How To Fund Your Next Deal (And Where To Find It)

By on August 24, 2016
real estate financing

Your real estate transaction starts with the financing. How and where you finance your deal usually determines the type of property, the market and what you end up paying for it.  It is the centerpiece for which everything else revolves around.  In today’s real estate world there are more sources for financing than ever before.  Instead of solely relying on traditional bank programs there hard & private money options available as well.  These options are available in almost every market for every investor if you know where to find them.  The more financing options you have the easier it is to close your deal. Here are the three most popular forms of financing and a few places to find them.

Private Money. A private money lender is anyone in your network who has personal capital to invest in real estate. With increased interest in real estate coupled with the instability of the stock market a good number of people have started looking to dabble in the real estate market. The odds are that you know at least a few people who have money to invest but aren’t quite sure how to go about it. Here is where you come in. Most private money lenders simply lend their money to a deal and want to move out of the way. They do not work like traditional lenders. In most cases they just want a return higher than the 1.5% they are earning in their current savings account. You can handle the real estate side of the transaction and they supply the capital. This partnership can be for one deal only or for a predetermined period of time.

  • Where To Find It: The best place to find private money lenders is in your personal network.  Start by sending an email to your friends, family, co-workers, neighbors and parents of your kid’s sports teams.  This email should state that you are looking for a real estate investing partner.  You may have an opportunity to purchase real estate in the right scenario but you need their help.  You don’t need to explain in every detail how you go about finding properties and what you will do with them.  The initial email should lead to a follow up which should lead to a meeting.  You can also use social media if you are willing to put yourself out there to the public.  There are more people interested in real estate than you may think.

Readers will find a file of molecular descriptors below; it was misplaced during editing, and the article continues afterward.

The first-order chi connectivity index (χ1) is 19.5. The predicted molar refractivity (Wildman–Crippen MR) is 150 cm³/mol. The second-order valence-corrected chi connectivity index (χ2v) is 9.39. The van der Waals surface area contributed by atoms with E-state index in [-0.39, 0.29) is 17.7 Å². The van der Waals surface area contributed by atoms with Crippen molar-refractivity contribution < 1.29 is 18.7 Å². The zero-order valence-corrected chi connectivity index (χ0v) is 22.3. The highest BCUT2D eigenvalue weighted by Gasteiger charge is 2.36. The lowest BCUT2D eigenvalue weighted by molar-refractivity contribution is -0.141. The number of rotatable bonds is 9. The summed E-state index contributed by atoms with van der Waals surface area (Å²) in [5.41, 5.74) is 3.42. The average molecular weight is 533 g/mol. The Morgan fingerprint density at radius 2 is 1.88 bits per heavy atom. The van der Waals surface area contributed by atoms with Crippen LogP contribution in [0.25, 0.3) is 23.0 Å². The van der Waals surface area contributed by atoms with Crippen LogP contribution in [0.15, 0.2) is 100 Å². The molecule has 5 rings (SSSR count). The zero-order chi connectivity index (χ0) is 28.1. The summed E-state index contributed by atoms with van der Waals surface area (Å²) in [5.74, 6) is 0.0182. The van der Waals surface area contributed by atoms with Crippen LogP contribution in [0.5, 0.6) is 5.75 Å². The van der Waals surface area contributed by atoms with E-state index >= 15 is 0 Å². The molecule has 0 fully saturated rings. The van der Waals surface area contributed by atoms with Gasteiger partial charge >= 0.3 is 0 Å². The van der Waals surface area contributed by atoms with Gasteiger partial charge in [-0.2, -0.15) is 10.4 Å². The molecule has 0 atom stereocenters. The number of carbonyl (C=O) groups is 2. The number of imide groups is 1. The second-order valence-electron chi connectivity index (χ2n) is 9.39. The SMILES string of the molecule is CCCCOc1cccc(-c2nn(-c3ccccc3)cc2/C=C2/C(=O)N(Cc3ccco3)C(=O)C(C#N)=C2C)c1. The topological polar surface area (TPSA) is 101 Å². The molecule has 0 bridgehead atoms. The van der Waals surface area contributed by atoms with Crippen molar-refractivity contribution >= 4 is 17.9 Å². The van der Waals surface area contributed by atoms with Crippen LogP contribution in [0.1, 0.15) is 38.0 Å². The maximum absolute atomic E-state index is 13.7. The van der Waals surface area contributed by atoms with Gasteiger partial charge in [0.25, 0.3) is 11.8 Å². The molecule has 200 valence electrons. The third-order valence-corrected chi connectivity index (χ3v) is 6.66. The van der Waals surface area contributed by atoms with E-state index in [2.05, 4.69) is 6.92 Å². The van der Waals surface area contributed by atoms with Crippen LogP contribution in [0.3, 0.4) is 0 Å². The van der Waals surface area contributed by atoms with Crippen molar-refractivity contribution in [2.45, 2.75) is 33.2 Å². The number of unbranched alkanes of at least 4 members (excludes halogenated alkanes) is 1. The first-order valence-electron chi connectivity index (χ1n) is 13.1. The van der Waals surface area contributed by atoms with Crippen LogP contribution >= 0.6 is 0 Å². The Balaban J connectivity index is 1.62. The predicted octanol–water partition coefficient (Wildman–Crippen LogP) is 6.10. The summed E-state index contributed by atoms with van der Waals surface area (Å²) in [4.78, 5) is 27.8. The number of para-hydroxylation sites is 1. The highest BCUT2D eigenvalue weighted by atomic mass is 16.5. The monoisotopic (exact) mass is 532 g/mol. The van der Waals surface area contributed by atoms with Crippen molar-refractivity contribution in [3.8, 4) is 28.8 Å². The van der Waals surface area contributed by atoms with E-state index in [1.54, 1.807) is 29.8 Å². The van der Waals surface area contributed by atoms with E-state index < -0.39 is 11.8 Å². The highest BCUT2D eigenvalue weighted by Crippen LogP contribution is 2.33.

Hard Money Lenders. A hard money lender is a traditional bank alternative. Unlike private money lenders they operate under a similar bank structure with the big difference being they determine the guidelines. They are not bound by definitive set of rules and regulations. Often ties they lend on a case by case basis. Much of what they do is dependent on the individual property. If the property is strong they may be more willing to lend with less money required from the borrower. They also determine the interest rates, fees and terms as agreed upon from the borrower. What makes hard money lenders most attractive is that they provide the funds so you can close as quickly as possible. This alone gives you an inside track over your competition.

  • Where To Find Them: The number of hard money lenders has exploded over the past five to ten years. In most markets there are more hand money lenders than ever before.  You can find these lenders through your personal networking contacts, meetings and investing clubs.  Reach out to your real estate agent, attorney, accountant and mortgage broker to help supply you with multiple options.  You can also go on sites such as Craigslist and look for ads from people who buy houses.  With just a little effort you should be able to quickly accumulate multiple hard money lending options.

Traditional Lenders. Depending on your real estate goals a traditional lender may be your best option. Even though traditional lenders have been given a bad rap in recent years there are still plenty of positives. Interest rates are still hovering around all-time lows. For any buy and hold investor this alone makes them an attractive option. There are also favorable loan terms and options that make working with a bank their best bet. The downside is that they require around 20% down payment and take an average of 45 days to close.

  • Where To Find Them: There is a difference between traditional banks and mortgage brokers. While they both carry similar functions how they operate is much different.  Traditional banks are the lenders that you find throughout your neighborhood.  They have fairly strict guidelines and require the same set of documentation.  A mortgage broker has access to a greater number of lenders and a different set of programs.  Some of the programs may suit your profile better than a large bank.  Even though the number of mortgage brokers has declined there are still a good number to choose from.  Like anything else you should shop around until you are comfortable with whoever you work with.

There is plenty of financing available if you know where and how to look for it. Regardless of how you invest you never know when you will be presented with an opportunity that requires a different type of financing.  Always give yourself as many different financing options as possible.